Who was the Peter Griesbauer who immigrated from Germany to Stratford back in 1973?
Well, his friend describes him as an avid traveller. His obituary says he was a sailor. His possessions suggest, perhaps, a collector.
"When I first saw this collection when he was alive, he just said they were a bunch of rocks, but I think they meant a lot more than that to him," said Wayd McNally, a former neighbour.
"In Peter's passing, the family asked me if I wanted anything — and one of the things that I decided that I would take is this rock collection."
Around 40 stones were lined up on McNally's kitchen table Wednesday, some gritty with hidden minerals poking out the side, others polished with numbers drawn on them. Each one provided a touch of insight into Griesbauer's life.
"These rocks were representative of his travels and some of the things that he was interested in," said McNally.
"I always wondered the history behind these rocks because I think those rocks were really a piece of him and would explain a lot about where he went and what he did in his lifetime."
What was in the collection?
For years, the collection sat untouched in the basement. Recently, McNally became curious. What was actually in that collection, and where did it come from?
"When I first saw the rock collection, I was really interested because I saw a lot of really beautiful colours and crystal shapes," said Laura MacNeil, a geologist and founder of Prehistoric Island Tours.
"There was only one thing in this collection that could possibly be from Prince Edward Island. That was a piece of fossilized wood."
MacNeil suspected the collection also included:
Coal: "You'd need about 10 metres of plants to get about one metre of coal."
Calcite: "Basically any creature living in the ocean that has a hard body part is usually made up of calcite."
Scoria: also known as "lava rock that has a lot of bubbles in it."
Pyrite: "Also called fool's gold."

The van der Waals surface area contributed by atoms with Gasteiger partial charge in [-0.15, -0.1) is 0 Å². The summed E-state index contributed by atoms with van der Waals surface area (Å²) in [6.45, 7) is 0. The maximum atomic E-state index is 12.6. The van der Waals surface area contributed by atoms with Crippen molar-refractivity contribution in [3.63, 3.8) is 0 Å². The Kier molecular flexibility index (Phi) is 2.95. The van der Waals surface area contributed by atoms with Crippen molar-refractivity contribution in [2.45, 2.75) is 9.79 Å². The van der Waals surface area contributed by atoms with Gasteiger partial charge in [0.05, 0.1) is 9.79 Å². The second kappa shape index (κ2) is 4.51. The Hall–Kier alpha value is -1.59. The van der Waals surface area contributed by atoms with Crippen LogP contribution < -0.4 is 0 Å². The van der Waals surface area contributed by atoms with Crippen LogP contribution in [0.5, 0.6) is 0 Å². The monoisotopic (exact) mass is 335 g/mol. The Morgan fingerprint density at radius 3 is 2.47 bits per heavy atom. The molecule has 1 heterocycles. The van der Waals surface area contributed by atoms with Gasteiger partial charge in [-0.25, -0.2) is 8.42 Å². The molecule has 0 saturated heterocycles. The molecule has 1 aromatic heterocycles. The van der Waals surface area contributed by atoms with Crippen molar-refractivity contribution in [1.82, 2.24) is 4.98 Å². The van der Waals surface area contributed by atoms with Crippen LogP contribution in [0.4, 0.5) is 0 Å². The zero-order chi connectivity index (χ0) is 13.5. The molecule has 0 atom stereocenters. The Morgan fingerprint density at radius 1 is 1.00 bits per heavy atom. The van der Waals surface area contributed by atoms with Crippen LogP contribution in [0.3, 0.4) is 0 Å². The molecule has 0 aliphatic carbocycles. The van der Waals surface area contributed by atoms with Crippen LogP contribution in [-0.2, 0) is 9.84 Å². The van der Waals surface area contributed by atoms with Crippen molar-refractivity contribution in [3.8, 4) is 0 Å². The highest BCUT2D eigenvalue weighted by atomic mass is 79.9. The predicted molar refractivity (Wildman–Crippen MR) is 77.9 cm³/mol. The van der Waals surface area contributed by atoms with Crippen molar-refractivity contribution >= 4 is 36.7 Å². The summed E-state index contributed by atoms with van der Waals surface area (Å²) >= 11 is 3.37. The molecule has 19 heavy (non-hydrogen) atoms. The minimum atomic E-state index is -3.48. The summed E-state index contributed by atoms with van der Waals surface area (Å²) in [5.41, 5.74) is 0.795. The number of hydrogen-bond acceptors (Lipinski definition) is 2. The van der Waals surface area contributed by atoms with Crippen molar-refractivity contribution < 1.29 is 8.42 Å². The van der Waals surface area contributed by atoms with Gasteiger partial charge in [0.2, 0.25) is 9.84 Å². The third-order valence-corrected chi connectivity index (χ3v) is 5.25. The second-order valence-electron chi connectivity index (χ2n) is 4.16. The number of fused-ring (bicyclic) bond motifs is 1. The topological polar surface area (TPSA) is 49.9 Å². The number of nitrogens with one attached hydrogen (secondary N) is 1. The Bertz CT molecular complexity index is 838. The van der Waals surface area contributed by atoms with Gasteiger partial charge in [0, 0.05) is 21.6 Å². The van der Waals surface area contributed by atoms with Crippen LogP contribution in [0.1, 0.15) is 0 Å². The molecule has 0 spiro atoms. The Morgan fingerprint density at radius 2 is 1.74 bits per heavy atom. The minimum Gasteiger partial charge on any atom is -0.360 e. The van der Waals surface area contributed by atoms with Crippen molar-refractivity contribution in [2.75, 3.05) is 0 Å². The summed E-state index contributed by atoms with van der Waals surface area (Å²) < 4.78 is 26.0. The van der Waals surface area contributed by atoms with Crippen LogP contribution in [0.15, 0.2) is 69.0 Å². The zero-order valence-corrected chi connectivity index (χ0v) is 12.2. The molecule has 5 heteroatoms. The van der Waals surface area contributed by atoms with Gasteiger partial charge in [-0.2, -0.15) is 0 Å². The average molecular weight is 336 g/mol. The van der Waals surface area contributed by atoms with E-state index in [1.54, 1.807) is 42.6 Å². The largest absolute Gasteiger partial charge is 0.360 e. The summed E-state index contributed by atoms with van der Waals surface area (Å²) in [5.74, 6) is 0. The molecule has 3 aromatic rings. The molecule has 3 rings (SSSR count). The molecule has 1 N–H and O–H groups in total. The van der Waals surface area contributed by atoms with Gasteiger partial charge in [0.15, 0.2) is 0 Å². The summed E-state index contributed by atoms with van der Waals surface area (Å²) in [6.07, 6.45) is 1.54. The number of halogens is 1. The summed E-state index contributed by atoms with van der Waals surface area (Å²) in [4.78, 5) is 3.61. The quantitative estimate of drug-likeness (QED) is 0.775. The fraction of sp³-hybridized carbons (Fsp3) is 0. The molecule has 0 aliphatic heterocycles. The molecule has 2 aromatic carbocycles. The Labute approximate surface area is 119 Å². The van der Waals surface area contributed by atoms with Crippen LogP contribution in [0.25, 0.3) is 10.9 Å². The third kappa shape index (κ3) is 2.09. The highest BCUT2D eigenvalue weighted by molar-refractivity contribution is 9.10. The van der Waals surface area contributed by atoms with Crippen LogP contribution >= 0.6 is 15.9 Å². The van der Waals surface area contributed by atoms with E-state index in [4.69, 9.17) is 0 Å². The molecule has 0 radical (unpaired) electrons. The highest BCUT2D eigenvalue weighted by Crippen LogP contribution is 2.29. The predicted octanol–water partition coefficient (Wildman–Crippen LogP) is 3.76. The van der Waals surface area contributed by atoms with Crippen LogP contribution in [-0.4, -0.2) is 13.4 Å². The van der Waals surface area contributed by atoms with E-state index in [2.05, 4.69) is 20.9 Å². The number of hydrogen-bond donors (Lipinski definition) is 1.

Tremolite: "This would have formed perhaps when two continents collided together."
Sodalite, olivine, gypsum, plagioclase, amethyst, tiger's eye, slate and some not even MacNeil could identify easily.
'He'd just be so happy'
As she checked over each piece, McNally took notes.
"He wasn't somebody that drove a fancy car. He was somebody that kept small treasures," he said.
"I'm just really pleased that we now are able to think back about what he did in his lifetime and really think every time we see these rocks, you know there's a little bit of Peter there."
McNally said he plans to put his old neighbour's collection on display and pass the information he learned Wednesday on to his children.
"I think he'd just be so happy that it still exists, that what he collected is being treasured," said McNally.
"It's just a great gift, great history and great knowledge ... I think that that would make him extremely happy."
MacNeil said although she'll never get the chance to meet Peter, she too learned a little more about the man who found each stone.
"I would love to hear every individual story that is behind each one of these rocks," she said.
"There is a story behind each one, not just a geological story, but Peter's story … where he found these, how he came across them and how he collected them."